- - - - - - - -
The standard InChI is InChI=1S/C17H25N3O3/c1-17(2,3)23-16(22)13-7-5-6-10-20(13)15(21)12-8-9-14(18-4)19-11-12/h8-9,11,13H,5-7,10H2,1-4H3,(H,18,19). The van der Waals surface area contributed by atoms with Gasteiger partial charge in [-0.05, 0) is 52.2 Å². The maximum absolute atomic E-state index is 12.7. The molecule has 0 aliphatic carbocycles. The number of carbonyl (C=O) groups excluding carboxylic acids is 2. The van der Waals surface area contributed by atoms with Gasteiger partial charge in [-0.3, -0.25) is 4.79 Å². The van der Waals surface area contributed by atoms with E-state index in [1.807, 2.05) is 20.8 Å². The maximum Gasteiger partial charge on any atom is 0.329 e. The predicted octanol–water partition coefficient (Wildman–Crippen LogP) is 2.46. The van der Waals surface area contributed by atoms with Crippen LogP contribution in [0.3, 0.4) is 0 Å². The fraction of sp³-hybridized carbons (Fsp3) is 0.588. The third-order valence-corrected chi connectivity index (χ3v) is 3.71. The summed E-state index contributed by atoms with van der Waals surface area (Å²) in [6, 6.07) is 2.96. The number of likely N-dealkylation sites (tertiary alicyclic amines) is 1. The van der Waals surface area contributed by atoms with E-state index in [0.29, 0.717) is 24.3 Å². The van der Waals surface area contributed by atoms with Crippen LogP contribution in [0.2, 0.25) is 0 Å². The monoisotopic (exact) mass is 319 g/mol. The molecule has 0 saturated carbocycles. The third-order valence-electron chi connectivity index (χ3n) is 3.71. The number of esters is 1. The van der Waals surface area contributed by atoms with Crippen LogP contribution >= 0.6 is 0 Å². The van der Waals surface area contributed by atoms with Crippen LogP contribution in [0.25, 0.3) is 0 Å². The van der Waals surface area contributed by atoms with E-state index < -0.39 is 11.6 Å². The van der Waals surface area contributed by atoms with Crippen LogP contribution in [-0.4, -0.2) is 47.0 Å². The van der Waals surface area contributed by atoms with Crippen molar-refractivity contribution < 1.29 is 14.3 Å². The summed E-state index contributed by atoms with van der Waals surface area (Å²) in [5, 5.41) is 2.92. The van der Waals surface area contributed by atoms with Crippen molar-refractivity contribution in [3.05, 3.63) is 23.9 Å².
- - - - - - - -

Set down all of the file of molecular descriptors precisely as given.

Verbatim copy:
The standard InChI is InChI=1S/C17H25N3O3/c1-17(2,3)23-16(22)13-7-5-6-10-20(13)15(21)12-8-9-14(18-4)19-11-12/h8-9,11,13H,5-7,10H2,1-4H3,(H,18,19). The van der Waals surface area contributed by atoms with Gasteiger partial charge in [-0.05, 0) is 52.2 Å². The maximum absolute atomic E-state index is 12.7. The molecule has 0 aliphatic carbocycles. The number of carbonyl (C=O) groups excluding carboxylic acids is 2. The van der Waals surface area contributed by atoms with Gasteiger partial charge in [-0.3, -0.25) is 4.79 Å². The van der Waals surface area contributed by atoms with E-state index in [1.807, 2.05) is 20.8 Å². The maximum Gasteiger partial charge on any atom is 0.329 e. The predicted octanol–water partition coefficient (Wildman–Crippen LogP) is 2.46. The van der Waals surface area contributed by atoms with Crippen LogP contribution in [0.3, 0.4) is 0 Å². The fraction of sp³-hybridized carbons (Fsp3) is 0.588. The third-order valence-corrected chi connectivity index (χ3v) is 3.71. The summed E-state index contributed by atoms with van der Waals surface area (Å²) in [6, 6.07) is 2.96. The number of likely N-dealkylation sites (tertiary alicyclic amines) is 1. The van der Waals surface area contributed by atoms with E-state index in [0.29, 0.717) is 24.3 Å². The van der Waals surface area contributed by atoms with Crippen LogP contribution in [0.2, 0.25) is 0 Å². The monoisotopic (exact) mass is 319 g/mol. The molecule has 0 saturated carbocycles. The third-order valence-electron chi connectivity index (χ3n) is 3.71. The number of esters is 1. The van der Waals surface area contributed by atoms with Crippen LogP contribution >= 0.6 is 0 Å². The van der Waals surface area contributed by atoms with Crippen LogP contribution in [0.25, 0.3) is 0 Å². The van der Waals surface area contributed by atoms with E-state index < -0.39 is 11.6 Å². The van der Waals surface area contributed by atoms with Crippen LogP contribution in [-0.4, -0.2) is 47.0 Å². The van der Waals surface area contributed by atoms with Crippen molar-refractivity contribution < 1.29 is 14.3 Å². The summed E-state index contributed by atoms with van der Waals surface area (Å²) in [5, 5.41) is 2.92. The van der Waals surface area contributed by atoms with Crippen molar-refractivity contribution in [3.05, 3.63) is 23.9 Å².